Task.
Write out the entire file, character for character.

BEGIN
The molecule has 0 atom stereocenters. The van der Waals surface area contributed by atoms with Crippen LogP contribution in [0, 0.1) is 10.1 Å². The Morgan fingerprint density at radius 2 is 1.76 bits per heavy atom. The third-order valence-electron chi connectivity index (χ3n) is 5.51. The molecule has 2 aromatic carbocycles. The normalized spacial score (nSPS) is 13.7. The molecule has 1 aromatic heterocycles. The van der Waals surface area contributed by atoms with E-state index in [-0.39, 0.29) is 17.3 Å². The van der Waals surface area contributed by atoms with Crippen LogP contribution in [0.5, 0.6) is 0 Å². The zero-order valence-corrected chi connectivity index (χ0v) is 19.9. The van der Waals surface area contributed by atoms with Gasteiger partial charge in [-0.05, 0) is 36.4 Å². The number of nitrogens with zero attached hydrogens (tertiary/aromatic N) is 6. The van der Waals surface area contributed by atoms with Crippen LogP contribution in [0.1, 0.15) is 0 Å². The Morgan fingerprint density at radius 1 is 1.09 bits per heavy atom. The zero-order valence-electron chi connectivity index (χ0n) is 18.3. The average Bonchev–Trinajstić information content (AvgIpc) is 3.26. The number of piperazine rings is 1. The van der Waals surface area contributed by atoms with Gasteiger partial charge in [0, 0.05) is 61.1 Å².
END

The molecule has 0 atom stereocenters. The van der Waals surface area contributed by atoms with Crippen LogP contribution in [0, 0.1) is 10.1 Å². The Morgan fingerprint density at radius 2 is 1.76 bits per heavy atom. The third-order valence-electron chi connectivity index (χ3n) is 5.51. The molecule has 2 aromatic carbocycles. The normalized spacial score (nSPS) is 13.7. The molecule has 1 aromatic heterocycles. The van der Waals surface area contributed by atoms with E-state index in [-0.39, 0.29) is 17.3 Å². The van der Waals surface area contributed by atoms with Crippen LogP contribution in [0.5, 0.6) is 0 Å². The zero-order valence-corrected chi connectivity index (χ0v) is 19.9. The van der Waals surface area contributed by atoms with Gasteiger partial charge in [-0.05, 0) is 36.4 Å². The number of nitrogens with zero attached hydrogens (tertiary/aromatic N) is 6. The van der Waals surface area contributed by atoms with Crippen LogP contribution in [0.1, 0.15) is 0 Å². The Morgan fingerprint density at radius 1 is 1.09 bits per heavy atom. The zero-order valence-electron chi connectivity index (χ0n) is 18.3. The average Bonchev–Trinajstić information content (AvgIpc) is 3.26. The number of piperazine rings is 1. The van der Waals surface area contributed by atoms with Gasteiger partial charge in [0, 0.05) is 61.1 Å².